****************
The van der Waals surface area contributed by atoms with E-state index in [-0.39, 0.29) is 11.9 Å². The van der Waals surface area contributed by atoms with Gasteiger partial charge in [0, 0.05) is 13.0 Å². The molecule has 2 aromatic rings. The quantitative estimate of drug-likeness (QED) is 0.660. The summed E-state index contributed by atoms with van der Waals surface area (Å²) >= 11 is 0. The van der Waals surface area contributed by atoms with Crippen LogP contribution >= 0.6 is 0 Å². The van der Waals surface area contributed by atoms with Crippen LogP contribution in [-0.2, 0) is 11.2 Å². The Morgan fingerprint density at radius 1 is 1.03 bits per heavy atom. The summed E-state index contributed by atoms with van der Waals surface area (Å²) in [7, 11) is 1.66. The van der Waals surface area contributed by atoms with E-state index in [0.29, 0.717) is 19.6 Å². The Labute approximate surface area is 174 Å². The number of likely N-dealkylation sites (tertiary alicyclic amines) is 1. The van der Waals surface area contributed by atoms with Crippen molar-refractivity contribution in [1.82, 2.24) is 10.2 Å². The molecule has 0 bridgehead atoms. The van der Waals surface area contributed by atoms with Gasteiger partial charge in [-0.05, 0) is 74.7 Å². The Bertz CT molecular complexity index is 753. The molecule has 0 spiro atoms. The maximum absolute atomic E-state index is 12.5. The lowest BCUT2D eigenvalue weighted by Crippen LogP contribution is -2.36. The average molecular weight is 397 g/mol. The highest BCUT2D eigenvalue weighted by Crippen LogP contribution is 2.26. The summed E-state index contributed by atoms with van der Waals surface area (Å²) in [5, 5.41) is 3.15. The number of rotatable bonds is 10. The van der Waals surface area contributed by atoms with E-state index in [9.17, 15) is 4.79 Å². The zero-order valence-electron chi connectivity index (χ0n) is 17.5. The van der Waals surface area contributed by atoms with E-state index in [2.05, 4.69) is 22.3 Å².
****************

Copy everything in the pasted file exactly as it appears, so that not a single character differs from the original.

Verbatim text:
The van der Waals surface area contributed by atoms with E-state index in [-0.39, 0.29) is 11.9 Å². The van der Waals surface area contributed by atoms with Gasteiger partial charge in [0, 0.05) is 13.0 Å². The molecule has 2 aromatic rings. The quantitative estimate of drug-likeness (QED) is 0.660. The summed E-state index contributed by atoms with van der Waals surface area (Å²) >= 11 is 0. The van der Waals surface area contributed by atoms with Crippen LogP contribution >= 0.6 is 0 Å². The van der Waals surface area contributed by atoms with Crippen LogP contribution in [-0.2, 0) is 11.2 Å². The Morgan fingerprint density at radius 1 is 1.03 bits per heavy atom. The summed E-state index contributed by atoms with van der Waals surface area (Å²) in [7, 11) is 1.66. The van der Waals surface area contributed by atoms with E-state index in [0.29, 0.717) is 19.6 Å². The Labute approximate surface area is 174 Å². The number of likely N-dealkylation sites (tertiary alicyclic amines) is 1. The van der Waals surface area contributed by atoms with Crippen molar-refractivity contribution in [1.82, 2.24) is 10.2 Å². The molecule has 0 bridgehead atoms. The van der Waals surface area contributed by atoms with Gasteiger partial charge in [-0.05, 0) is 74.7 Å². The Bertz CT molecular complexity index is 753. The molecule has 0 spiro atoms. The maximum absolute atomic E-state index is 12.5. The lowest BCUT2D eigenvalue weighted by Crippen LogP contribution is -2.36. The average molecular weight is 397 g/mol. The highest BCUT2D eigenvalue weighted by Crippen LogP contribution is 2.26. The summed E-state index contributed by atoms with van der Waals surface area (Å²) in [5, 5.41) is 3.15. The number of rotatable bonds is 10. The van der Waals surface area contributed by atoms with E-state index in [9.17, 15) is 4.79 Å². The zero-order valence-electron chi connectivity index (χ0n) is 17.5. The van der Waals surface area contributed by atoms with E-state index in [2.05, 4.69) is 22.3 Å².